Daimler’s concept car uses bio-based materials and the roof uses solar technology

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Daimler Having released details of concept electric vehicles using solar technology and bio-based materials, the German auto giant said it can travel more than 1,000 kilometers (approximately 621 miles) on a single charge.

This Vision EQXX There are 117 roof-based solar cells-their idea is that they can help increase the car’s range-and the car’s interior uses materials including a leather substitute called Mylo.

Mylo is produced using mycelium, which Daimler describes as “the underground root structure of mushrooms.”

“It is a certified bio-based material, which means it is mainly made of renewable ingredients found in nature,” Daimler said. Other materials used in cars include a “cactus-based biomaterial” called Deserttex and carpets made from bamboo fibers.

In a statement issued on Monday, Daimler’s chief technology officer responsible for development and procurement, Markus Schafer, stated that the technical plan behind the concept car will “define and implement future Mercedes-Benz models and functions.”

Shafferzen Previously announced details The range of vehicles was shown in a LinkedIn post at the end of last year. On Monday, Daimler stated that the mileage data were “preliminary, based on digital simulations under real traffic conditions.”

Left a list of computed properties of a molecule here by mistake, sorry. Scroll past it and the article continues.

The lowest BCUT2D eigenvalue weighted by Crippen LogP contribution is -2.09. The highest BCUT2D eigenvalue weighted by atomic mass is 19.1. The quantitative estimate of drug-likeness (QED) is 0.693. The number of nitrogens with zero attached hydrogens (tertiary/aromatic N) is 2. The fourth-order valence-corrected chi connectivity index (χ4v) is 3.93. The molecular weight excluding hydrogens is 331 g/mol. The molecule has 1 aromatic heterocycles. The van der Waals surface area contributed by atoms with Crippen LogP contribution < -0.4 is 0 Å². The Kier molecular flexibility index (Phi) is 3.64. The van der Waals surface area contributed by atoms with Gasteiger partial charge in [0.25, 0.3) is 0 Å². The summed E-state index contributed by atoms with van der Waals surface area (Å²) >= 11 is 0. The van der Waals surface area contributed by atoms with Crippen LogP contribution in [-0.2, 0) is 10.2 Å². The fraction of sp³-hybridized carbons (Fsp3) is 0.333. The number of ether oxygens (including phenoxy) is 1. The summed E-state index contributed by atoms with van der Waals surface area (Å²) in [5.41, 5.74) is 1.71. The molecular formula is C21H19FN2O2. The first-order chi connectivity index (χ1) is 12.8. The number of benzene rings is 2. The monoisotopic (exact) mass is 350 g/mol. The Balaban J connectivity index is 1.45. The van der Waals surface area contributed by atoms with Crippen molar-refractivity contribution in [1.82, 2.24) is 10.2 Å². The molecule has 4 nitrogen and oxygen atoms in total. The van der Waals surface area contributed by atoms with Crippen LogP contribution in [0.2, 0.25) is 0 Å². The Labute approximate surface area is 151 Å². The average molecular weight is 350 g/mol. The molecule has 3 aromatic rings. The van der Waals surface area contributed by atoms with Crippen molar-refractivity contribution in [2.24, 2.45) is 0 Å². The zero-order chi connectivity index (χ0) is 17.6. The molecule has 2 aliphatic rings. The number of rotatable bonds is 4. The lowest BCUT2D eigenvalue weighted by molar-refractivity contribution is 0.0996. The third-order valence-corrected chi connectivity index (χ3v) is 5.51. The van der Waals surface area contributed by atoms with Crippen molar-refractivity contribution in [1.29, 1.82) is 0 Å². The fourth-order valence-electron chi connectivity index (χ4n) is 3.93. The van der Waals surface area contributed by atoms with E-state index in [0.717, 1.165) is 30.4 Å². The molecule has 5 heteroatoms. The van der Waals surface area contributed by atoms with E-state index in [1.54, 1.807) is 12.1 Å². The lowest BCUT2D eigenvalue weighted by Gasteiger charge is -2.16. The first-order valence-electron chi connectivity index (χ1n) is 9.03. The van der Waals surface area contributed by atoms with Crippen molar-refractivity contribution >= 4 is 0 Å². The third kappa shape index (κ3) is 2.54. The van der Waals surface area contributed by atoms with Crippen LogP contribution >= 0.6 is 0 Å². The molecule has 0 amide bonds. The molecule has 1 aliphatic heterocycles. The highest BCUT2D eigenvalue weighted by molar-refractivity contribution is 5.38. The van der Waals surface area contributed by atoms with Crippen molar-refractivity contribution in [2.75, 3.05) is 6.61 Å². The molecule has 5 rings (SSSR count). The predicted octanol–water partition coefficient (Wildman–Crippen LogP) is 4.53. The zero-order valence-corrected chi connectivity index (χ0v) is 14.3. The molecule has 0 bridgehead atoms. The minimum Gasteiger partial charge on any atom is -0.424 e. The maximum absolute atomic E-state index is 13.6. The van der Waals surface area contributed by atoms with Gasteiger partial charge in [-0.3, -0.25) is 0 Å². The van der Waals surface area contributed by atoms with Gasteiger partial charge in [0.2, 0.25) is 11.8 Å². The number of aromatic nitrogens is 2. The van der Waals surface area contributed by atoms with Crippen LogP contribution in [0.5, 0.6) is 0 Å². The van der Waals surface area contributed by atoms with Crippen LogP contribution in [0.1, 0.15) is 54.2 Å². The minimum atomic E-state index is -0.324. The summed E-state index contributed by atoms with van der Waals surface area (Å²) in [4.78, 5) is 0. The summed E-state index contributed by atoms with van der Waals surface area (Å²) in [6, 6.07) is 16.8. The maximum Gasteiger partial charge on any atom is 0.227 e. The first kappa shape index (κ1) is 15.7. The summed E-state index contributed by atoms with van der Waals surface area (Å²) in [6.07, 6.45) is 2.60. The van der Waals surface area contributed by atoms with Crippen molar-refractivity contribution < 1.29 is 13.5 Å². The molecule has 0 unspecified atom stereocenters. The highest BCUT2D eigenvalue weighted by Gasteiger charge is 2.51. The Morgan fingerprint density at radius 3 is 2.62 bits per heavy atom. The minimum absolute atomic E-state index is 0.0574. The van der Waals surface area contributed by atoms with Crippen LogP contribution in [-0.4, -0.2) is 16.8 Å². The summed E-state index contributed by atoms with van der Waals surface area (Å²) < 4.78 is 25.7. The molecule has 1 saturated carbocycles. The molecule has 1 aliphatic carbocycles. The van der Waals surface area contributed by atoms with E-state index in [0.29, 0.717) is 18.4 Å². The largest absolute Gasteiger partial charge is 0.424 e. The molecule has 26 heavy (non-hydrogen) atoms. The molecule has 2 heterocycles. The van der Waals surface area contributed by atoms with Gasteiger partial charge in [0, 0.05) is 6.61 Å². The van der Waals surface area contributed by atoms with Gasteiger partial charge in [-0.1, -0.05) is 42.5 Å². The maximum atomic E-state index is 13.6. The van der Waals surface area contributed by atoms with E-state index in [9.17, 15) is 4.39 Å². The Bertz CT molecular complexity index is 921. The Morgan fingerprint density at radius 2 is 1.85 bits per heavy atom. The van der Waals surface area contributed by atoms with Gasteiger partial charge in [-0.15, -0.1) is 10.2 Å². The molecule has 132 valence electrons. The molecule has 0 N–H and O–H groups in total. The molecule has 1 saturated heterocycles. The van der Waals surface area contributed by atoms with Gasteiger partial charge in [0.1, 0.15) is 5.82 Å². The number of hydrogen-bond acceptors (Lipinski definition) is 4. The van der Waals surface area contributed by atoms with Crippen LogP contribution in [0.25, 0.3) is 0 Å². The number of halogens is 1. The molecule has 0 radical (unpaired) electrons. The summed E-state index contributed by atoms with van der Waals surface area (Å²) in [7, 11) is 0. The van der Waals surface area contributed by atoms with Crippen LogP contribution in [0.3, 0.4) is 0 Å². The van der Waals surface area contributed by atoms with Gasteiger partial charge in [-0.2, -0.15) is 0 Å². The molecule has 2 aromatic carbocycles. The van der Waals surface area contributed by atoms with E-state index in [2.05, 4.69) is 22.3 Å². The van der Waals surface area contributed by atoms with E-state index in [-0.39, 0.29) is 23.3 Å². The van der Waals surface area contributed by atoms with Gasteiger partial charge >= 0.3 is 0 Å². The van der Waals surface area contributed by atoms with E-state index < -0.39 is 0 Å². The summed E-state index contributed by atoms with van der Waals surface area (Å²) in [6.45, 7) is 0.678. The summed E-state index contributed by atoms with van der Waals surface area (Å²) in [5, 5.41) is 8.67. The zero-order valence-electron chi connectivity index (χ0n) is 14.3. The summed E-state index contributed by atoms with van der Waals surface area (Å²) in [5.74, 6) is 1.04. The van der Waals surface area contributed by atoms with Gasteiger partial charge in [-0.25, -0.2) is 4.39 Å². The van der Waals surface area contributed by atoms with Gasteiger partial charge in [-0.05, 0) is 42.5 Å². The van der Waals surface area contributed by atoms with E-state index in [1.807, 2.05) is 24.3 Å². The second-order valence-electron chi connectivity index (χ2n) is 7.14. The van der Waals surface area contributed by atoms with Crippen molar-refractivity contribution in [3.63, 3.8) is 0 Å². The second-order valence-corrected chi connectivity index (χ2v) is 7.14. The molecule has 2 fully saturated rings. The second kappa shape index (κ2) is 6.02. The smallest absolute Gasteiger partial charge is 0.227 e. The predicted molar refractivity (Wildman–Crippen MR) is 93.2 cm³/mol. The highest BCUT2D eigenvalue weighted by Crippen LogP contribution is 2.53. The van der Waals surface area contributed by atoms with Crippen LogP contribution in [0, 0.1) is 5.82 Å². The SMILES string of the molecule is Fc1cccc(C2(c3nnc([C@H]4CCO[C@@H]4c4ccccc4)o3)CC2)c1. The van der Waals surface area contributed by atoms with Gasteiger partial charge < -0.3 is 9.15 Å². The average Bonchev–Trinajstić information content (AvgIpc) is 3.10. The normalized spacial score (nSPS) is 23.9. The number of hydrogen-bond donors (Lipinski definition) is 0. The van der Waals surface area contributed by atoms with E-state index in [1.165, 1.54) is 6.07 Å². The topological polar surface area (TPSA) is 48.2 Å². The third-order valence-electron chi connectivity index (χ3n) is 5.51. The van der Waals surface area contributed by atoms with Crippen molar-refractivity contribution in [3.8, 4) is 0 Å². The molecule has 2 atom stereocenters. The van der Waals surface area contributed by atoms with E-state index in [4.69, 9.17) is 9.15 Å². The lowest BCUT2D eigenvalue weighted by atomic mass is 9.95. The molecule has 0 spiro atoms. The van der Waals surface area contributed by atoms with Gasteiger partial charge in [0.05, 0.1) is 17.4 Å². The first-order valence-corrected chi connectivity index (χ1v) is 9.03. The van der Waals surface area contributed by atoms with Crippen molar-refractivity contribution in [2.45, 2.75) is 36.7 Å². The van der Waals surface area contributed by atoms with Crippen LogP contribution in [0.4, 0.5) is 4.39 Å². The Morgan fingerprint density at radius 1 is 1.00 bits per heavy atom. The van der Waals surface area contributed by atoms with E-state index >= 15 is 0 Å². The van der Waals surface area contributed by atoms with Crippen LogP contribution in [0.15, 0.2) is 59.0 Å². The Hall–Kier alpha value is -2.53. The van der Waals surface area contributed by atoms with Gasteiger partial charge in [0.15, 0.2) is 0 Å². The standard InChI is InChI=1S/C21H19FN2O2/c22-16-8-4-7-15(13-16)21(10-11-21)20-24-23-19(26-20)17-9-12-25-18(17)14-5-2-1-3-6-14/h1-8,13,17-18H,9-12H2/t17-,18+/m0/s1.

If electric vehicles can drive more than 621 miles on a single charge in the real world, this will help eliminate people’s worries about mileage. The term refers to the idea that electric cars cannot travel long distances without losing power and getting into trouble.

With the development of technology, the scope of electric vehicles began to expand. Tesla stated that its Model S Plaid has an estimated range of 396 miles, while Lucid stated that the Lucid Air Dream Edition Range has an “official EPA rating of 520 miles of range.”

Read more about electric vehicles from CNBC Pro

Vision EQXX represents the latest example of how car companies use different materials in their vehicles.

In September, Volvo Cars announced that it wanted to sell all models Achieve no leather by 2030. The Swedish company also stated that it hopes that by 2025, a quarter of the materials used in its new cars will be “consisting of recycled and bio-based ingredients.”

In 2019, Elon Musk’s Tesla Indicates that the interior of its Model 3 is “100% leather-free.”Elsewhere Porsche-a brand owned by Porsche Volkswagen Group — Provide customers with a leather-free option for an all-electric Taycan interior.

Guarantee supply

In the CNBC’s Annette Weisbach interview that aired on Tuesday, Daimler’s Schafer tried to map how the supply chain will change in the coming years as technology develops.

“If you look at this car here [the Vision EQXX], What does the new car need? It needs software, a chip, and a battery. “

“And many of these items are new items… They were not needed in the past, so the purchasing team and the logistics team need a new focus,” he said.

“So we are entering the supply chain more than in the past, looking for raw materials [the] Batteries, look at semiconductors, where are they produced. “

He was also asked whether Europe should take more measures to produce and protect the goods and semiconductors needed by the automotive industry and other industries.

“Yes, I believe Europe should definitely do this,” he said. “Now that we are very dependent on the rest of the world, we should…change this situation.”

“So we need to focus our investment in Europe on semiconductor production, and we need to pay attention to battery raw materials.”

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